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Biol Psychiatry. 2004 Apr 1;55(7):739-44.

Genetics of monoamine metabolites in baboons: overlapping sets of genes influence levels of 5-hydroxyindolacetic acid, 3-hydroxy-4-methoxyphenylglycol, and homovanillic acid.

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  • 1Department of Genetics, Southwest Foundation for Biomedical Research, San Antonio, Texas 78227, USA.



Monoamine neurotransmitters (serotonin, dopamine, and norepinephrine) are associated with several psychiatric disorders. Limited evidence suggests that monoamine levels are heritable, but no information concerning genetic relationships among monoamines is available. Further genetic analysis can help explain phenotypic correlations among monoamine levels and might eventually help identify genes involved in response to therapy or risk of psychopathology.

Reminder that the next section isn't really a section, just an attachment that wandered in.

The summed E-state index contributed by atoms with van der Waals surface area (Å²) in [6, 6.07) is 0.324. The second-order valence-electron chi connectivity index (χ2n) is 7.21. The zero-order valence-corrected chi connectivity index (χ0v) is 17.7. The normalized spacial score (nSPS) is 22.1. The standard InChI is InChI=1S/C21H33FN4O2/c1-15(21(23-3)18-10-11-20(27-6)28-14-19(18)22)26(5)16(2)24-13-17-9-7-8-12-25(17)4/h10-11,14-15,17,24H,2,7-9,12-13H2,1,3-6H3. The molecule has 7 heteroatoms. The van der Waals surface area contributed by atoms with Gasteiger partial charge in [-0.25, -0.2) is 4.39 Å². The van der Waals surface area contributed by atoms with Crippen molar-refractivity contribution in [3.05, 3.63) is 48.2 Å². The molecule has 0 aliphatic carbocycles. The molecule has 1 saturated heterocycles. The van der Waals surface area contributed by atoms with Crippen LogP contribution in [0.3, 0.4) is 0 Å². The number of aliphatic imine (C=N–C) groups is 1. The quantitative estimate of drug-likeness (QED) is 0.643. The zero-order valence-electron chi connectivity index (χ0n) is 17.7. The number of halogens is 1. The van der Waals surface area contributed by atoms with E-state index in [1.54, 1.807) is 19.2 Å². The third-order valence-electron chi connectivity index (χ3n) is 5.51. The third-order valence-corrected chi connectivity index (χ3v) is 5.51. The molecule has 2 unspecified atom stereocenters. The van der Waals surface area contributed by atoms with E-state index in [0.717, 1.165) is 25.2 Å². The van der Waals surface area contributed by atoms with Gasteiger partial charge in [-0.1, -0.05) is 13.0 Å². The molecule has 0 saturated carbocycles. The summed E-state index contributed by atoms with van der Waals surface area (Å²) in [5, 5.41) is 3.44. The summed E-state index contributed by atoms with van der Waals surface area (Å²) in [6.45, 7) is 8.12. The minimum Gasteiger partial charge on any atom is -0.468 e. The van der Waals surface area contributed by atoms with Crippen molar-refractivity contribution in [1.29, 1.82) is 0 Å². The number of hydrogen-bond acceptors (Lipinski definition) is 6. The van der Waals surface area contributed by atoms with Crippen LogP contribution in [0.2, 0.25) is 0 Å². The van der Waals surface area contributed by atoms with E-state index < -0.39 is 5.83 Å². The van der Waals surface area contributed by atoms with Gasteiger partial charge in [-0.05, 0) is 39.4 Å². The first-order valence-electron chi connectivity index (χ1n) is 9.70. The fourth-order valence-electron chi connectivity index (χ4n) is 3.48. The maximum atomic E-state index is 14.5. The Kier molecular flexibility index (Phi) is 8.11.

Levels of the monoamine metabolites homovanillic acid (HVA), 5-hydroxyindolacetic acid (5-HIAA), and 3-hydroxy-4-methoxyphenylglycol (MHPG) were measured in cerebrospinal fluid from 271 baboons (Papio hamadryas). Variance components methods were used to estimate heritabilities, and multivariate analyses were used to estimate genetic correlations (pleiotropy) and environmental correlations between metabolites.


Each metabolite exhibited significant heritability in baboons (5-HIAA: h(2) =.30 +/-.17; MHPG: h(2) =.36 +/-.16; HVA: h(2) =.50 +/-.19). Multivariate analyses revealed genetic correlations between 5-HIAA and HVA and between HVA and MHPG. Environmental correlations were found between 5-HIAA and HVA and between 5-HIAA and MHPG.


Overlapping, nonidentical sets of genes influence individual variation in 5-HIAA, MHPG, and HVA levels among baboons. The phenotypic correlation between 5-HIAA and HVA observed in nonhuman primates and humans is likely due to both shared genetic and environmental factors. Genetic analyses of monoamine levels in primates can provide novel information concerning the genetics of variation among humans.

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